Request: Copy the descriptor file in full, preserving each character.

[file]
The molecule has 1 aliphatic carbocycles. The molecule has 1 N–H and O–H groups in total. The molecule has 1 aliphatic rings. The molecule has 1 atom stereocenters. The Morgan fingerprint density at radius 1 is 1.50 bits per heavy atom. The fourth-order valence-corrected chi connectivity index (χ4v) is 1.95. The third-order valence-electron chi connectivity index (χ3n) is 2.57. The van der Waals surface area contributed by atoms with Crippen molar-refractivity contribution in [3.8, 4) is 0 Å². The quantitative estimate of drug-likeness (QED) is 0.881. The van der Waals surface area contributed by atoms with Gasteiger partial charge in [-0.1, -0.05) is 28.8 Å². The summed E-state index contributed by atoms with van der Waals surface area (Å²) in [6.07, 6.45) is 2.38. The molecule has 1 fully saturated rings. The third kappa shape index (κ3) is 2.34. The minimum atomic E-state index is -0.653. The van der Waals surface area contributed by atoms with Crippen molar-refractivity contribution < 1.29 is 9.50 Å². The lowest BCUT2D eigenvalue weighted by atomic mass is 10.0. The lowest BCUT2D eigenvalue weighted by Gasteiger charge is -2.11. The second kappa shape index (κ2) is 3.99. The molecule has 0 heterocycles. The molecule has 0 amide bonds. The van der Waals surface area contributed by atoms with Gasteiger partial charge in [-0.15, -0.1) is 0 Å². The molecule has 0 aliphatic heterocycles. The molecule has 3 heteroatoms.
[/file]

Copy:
The molecule has 1 aliphatic carbocycles. The molecule has 1 N–H and O–H groups in total. The molecule has 1 aliphatic rings. The molecule has 1 atom stereocenters. The Morgan fingerprint density at radius 1 is 1.50 bits per heavy atom. The fourth-order valence-corrected chi connectivity index (χ4v) is 1.95. The third-order valence-electron chi connectivity index (χ3n) is 2.57. The van der Waals surface area contributed by atoms with Crippen molar-refractivity contribution in [3.8, 4) is 0 Å². The quantitative estimate of drug-likeness (QED) is 0.881. The van der Waals surface area contributed by atoms with Gasteiger partial charge in [-0.1, -0.05) is 28.8 Å². The summed E-state index contributed by atoms with van der Waals surface area (Å²) in [6.07, 6.45) is 2.38. The molecule has 1 fully saturated rings. The third kappa shape index (κ3) is 2.34. The minimum atomic E-state index is -0.653. The van der Waals surface area contributed by atoms with Crippen molar-refractivity contribution < 1.29 is 9.50 Å². The lowest BCUT2D eigenvalue weighted by atomic mass is 10.0. The lowest BCUT2D eigenvalue weighted by Gasteiger charge is -2.11. The second kappa shape index (κ2) is 3.99. The molecule has 0 heterocycles. The molecule has 0 amide bonds. The van der Waals surface area contributed by atoms with Gasteiger partial charge in [-0.15, -0.1) is 0 Å². The molecule has 0 aliphatic heterocycles. The molecule has 3 heteroatoms.